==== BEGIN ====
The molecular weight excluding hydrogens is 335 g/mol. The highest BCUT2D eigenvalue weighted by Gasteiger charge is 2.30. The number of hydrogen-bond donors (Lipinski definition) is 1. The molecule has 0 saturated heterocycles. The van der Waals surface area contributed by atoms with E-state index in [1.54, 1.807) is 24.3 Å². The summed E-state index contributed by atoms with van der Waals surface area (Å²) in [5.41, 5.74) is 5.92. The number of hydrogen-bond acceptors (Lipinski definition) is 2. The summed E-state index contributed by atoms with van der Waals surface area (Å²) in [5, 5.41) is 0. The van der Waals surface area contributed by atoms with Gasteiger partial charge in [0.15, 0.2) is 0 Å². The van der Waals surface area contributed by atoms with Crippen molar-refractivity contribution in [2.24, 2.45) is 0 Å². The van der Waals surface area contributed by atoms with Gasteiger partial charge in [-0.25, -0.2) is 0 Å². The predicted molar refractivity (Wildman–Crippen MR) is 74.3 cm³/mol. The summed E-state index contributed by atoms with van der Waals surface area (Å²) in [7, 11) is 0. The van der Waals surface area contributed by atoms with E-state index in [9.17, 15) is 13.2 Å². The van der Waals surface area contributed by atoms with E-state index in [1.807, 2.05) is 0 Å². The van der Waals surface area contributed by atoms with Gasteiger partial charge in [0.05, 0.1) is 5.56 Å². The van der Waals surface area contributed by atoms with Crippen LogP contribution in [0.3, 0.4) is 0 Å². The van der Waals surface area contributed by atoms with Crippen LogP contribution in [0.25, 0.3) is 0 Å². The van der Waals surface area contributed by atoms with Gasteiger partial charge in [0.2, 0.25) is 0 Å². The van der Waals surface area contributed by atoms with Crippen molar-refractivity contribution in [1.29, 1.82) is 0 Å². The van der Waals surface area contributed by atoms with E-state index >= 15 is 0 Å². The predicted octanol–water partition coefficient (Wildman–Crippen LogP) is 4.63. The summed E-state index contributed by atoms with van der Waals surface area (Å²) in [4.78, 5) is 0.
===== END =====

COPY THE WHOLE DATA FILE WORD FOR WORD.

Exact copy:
The molecular weight excluding hydrogens is 335 g/mol. The highest BCUT2D eigenvalue weighted by Gasteiger charge is 2.30. The number of hydrogen-bond donors (Lipinski definition) is 1. The molecule has 0 saturated heterocycles. The van der Waals surface area contributed by atoms with E-state index in [1.54, 1.807) is 24.3 Å². The summed E-state index contributed by atoms with van der Waals surface area (Å²) in [5.41, 5.74) is 5.92. The number of hydrogen-bond acceptors (Lipinski definition) is 2. The summed E-state index contributed by atoms with van der Waals surface area (Å²) in [5, 5.41) is 0. The van der Waals surface area contributed by atoms with Gasteiger partial charge in [0.15, 0.2) is 0 Å². The van der Waals surface area contributed by atoms with Crippen molar-refractivity contribution in [2.24, 2.45) is 0 Å². The van der Waals surface area contributed by atoms with Gasteiger partial charge in [-0.25, -0.2) is 0 Å². The predicted molar refractivity (Wildman–Crippen MR) is 74.3 cm³/mol. The summed E-state index contributed by atoms with van der Waals surface area (Å²) in [7, 11) is 0. The van der Waals surface area contributed by atoms with E-state index in [9.17, 15) is 13.2 Å². The van der Waals surface area contributed by atoms with E-state index in [1.807, 2.05) is 0 Å². The van der Waals surface area contributed by atoms with Gasteiger partial charge in [0.05, 0.1) is 5.56 Å². The van der Waals surface area contributed by atoms with Crippen LogP contribution in [0.3, 0.4) is 0 Å². The van der Waals surface area contributed by atoms with Crippen LogP contribution in [0.25, 0.3) is 0 Å². The van der Waals surface area contributed by atoms with Gasteiger partial charge in [0.2, 0.25) is 0 Å². The van der Waals surface area contributed by atoms with Crippen molar-refractivity contribution in [1.29, 1.82) is 0 Å². The van der Waals surface area contributed by atoms with E-state index >= 15 is 0 Å². The predicted octanol–water partition coefficient (Wildman–Crippen LogP) is 4.63. The summed E-state index contributed by atoms with van der Waals surface area (Å²) in [4.78, 5) is 0.